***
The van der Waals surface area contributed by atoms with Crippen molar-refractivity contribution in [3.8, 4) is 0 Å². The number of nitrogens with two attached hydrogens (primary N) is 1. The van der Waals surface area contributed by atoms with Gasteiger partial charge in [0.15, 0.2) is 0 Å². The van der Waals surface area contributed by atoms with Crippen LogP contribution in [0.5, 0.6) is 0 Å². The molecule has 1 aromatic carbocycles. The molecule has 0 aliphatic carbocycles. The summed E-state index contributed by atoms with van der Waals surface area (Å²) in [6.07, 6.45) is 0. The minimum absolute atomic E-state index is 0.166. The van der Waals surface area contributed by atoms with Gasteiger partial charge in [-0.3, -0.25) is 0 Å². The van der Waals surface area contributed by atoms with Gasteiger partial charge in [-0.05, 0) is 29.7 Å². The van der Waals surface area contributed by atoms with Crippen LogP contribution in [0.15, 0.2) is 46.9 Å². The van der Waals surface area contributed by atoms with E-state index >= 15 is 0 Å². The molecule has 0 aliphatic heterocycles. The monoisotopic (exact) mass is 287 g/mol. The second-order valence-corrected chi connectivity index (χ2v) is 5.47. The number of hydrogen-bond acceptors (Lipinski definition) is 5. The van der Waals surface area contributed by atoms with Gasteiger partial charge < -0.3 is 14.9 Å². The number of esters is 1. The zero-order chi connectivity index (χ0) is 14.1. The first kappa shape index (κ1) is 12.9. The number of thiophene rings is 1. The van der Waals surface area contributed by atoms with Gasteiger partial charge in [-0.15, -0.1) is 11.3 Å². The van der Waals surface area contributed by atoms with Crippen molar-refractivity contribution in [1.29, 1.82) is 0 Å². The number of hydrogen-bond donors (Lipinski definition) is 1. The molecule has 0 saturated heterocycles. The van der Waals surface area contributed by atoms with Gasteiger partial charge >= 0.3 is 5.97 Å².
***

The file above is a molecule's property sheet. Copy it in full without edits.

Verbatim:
The van der Waals surface area contributed by atoms with Crippen molar-refractivity contribution in [3.8, 4) is 0 Å². The number of nitrogens with two attached hydrogens (primary N) is 1. The van der Waals surface area contributed by atoms with Gasteiger partial charge in [0.15, 0.2) is 0 Å². The van der Waals surface area contributed by atoms with Crippen LogP contribution in [0.5, 0.6) is 0 Å². The molecule has 1 aromatic carbocycles. The molecule has 0 aliphatic carbocycles. The summed E-state index contributed by atoms with van der Waals surface area (Å²) in [6.07, 6.45) is 0. The minimum absolute atomic E-state index is 0.166. The van der Waals surface area contributed by atoms with Gasteiger partial charge in [-0.3, -0.25) is 0 Å². The van der Waals surface area contributed by atoms with Gasteiger partial charge in [-0.05, 0) is 29.7 Å². The van der Waals surface area contributed by atoms with Crippen LogP contribution in [0.15, 0.2) is 46.9 Å². The van der Waals surface area contributed by atoms with E-state index >= 15 is 0 Å². The molecule has 0 aliphatic heterocycles. The monoisotopic (exact) mass is 287 g/mol. The second-order valence-corrected chi connectivity index (χ2v) is 5.47. The number of hydrogen-bond acceptors (Lipinski definition) is 5. The van der Waals surface area contributed by atoms with Gasteiger partial charge < -0.3 is 14.9 Å². The number of esters is 1. The zero-order chi connectivity index (χ0) is 14.1. The first kappa shape index (κ1) is 12.9. The number of thiophene rings is 1. The van der Waals surface area contributed by atoms with Gasteiger partial charge in [-0.15, -0.1) is 11.3 Å². The van der Waals surface area contributed by atoms with Crippen molar-refractivity contribution in [1.29, 1.82) is 0 Å². The number of hydrogen-bond donors (Lipinski definition) is 1. The molecule has 0 saturated heterocycles. The van der Waals surface area contributed by atoms with Gasteiger partial charge >= 0.3 is 5.97 Å².